Robin Waldman and his family take a paddle along by Hamble river.


Messing about on the river

The River Hamble provides a world of opportunities for boaters, walkers and cyclists, as well as those who simply want to enjoy a relaxing day by or on the water. Whilst its source is near Bishop’s Waltham, it is only when the river flows below Botley that it becomes navigable for small craft. As it flows seaward it widens to accommodate larger boats and its mouth joins the Solent at Hamble Point. Here, we focus on an on-water experience around the Swanwick area, with some ideas for extending this if you have more time. A mellow September day is the perfect time.


Great British Life: Paddleboarding on the River Hamble (c) Robin WaldmanPaddleboarding on the River Hamble (c) Robin Waldman

All a board

We love paddleboarding and having checked the tide times we launched our board from the Swanwick car park foreshore. The water here is shallow and warm in the summer. Seasonally the river is home to many jellyfish, including the moon jellyfish. Watching them above on the paddleboard is a curiosity but not so much fun if you are swimming with them! If you don’t have your own board, you can hire paddleboards here from The Paddle Centre, who also offer tuition if you are new to the sport.


Great British Life: Kayakers on the River Hamble (c) Robin WaldmanKayakers on the River Hamble (c) Robin Waldman

On land or water

The foreshore at Swanwick is a bustling hub for kayakers, paddleboarders dog walkers and those who simply want to relax and watch the world go by. You can walk a leg of the Solent Way from here with the path hugging the river to Warsash. The Solent Way is sixty miles long and winds its way from Milford on Sea to Emsworth Harbour. It encompasses a wide range of coastal terrain.


Great British Life: The pink ferry at Warsash (c) Robin WaldmanThe pink ferry at Warsash (c) Robin Waldman

Pretty in pink

If you do walk to Warsash you can catch the famous pink ferry over to Hamble, just look out for the little pink ferry hut. The foot/bike ferry has a long history of providing a practical and fun journey across the river and you can’t miss the distinctive pink painted ferry boats toing and froing between Hamble Pier and Warsash Pontoon.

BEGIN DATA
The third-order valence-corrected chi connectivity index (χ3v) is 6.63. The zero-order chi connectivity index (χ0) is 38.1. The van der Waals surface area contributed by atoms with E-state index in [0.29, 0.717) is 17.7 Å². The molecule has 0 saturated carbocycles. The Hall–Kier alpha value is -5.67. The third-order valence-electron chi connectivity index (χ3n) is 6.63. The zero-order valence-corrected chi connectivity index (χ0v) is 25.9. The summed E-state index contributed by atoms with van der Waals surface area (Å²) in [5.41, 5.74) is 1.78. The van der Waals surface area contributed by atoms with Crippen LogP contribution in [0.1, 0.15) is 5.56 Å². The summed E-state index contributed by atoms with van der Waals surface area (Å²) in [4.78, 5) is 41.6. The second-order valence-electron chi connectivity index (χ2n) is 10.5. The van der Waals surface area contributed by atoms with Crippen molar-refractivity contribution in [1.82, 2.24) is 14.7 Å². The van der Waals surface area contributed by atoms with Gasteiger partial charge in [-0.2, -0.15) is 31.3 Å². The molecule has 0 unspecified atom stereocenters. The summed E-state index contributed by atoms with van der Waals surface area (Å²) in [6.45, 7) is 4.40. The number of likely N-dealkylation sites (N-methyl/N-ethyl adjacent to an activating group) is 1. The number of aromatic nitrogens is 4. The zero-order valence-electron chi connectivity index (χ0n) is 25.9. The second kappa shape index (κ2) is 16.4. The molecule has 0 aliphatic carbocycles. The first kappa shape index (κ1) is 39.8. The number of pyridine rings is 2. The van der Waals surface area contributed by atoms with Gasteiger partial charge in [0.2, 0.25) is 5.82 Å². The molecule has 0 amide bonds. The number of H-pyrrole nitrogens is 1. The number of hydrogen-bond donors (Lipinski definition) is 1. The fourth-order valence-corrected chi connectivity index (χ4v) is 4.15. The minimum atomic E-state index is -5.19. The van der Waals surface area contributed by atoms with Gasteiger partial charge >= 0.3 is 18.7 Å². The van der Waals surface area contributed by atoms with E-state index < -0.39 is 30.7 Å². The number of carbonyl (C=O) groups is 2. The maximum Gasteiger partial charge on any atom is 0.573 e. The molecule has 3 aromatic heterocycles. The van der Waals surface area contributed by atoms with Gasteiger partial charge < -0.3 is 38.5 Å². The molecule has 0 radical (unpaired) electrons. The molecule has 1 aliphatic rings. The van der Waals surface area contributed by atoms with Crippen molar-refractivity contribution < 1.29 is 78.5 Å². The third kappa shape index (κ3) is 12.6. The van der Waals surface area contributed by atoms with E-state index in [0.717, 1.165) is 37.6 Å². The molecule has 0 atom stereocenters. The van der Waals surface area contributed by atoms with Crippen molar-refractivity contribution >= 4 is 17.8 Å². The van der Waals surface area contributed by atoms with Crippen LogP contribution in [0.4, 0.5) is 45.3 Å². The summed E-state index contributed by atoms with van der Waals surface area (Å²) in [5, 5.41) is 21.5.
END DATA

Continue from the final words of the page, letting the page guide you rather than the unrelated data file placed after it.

Great British Life: The bridge at River Hamble Country Park (c) Robin WaldmanThe bridge at River Hamble Country Park (c) Robin Waldman

Bridging the gap

Once out on the water we made our way south under the A27, M27 and train bridges into open water alongside River Hamble Country Park. This park is a great place for walking with open spaces, playgrounds, café and riverside walks through the woods and although a popular place you can still find yourself alone with only the open water views and seabirds for company.


Great British Life: Taking a break by the waterside (c) Robin WaldmanTaking a break by the waterside (c) Robin Waldman

Take a break

We made sure we had checked the tide times so we could paddle with the current, at least one way, as it can be hard work paddling against the tide! Luckily on this trip the wind was also very light, so this helped to make it easier and more suitable for the whole family. If you do need a break, there are several pontoons as you pass through Swanwick Marina that you can pull up alongside.


Great British Life: The Jolly Sailor pub in Burlesdon (c) Robin WaldmanThe Jolly Sailor pub in Burlesdon (c) Robin Waldman

A bite to eat

After all the hard work we were ready for lunch and visited a Hamble River classic eatery – The Jolly Sailor pub, tucked right into the hillside next to the river. Hungry visitors arriving from the water now have a rack store boards to avoid mooring jams, which is provided by the pub. Once your paddleboard is secure, you can walk along the pontoon to find a table.


Great British Life: Secret lanes around the The Jolly Sailor (c) Robin WaldmanSecret lanes around the The Jolly Sailor (c) Robin Waldman

Hidden access

The Jolly Sailor has been serving thirsty drinkers since 1751 and retains its charm, adapting to the needs of changing times whilst remaining a constant in the area. You can approach by foot as well though limited parking means you may have to park a distance away. But you will experience the views over the river whilst making your way to the pub and passing houses oozing with character and history. The little lanes above the pub offer glimpses of the river and Hamble Marina from different vantage points and it’s also walkable from the train station at Swanwick.


Great British Life: 'Feebz’, on Foulkes & Sons boatyard (c) Robin Waldman'Feebz’, on Foulkes & Sons boatyard (c) Robin Waldman

Sweet treat

It can be hot work out on the water and there’s no better way to cool off than with a riverside ice cream! What better way than buying one on the water, thanks to enterprising Phoebe Kerton, who has set up her boat café ‘Feebz’, moored off Foulkes & Sons boatyard, by the M27 bridge, where you can buy drinks and ice creams. It was a great way to end our day on the water.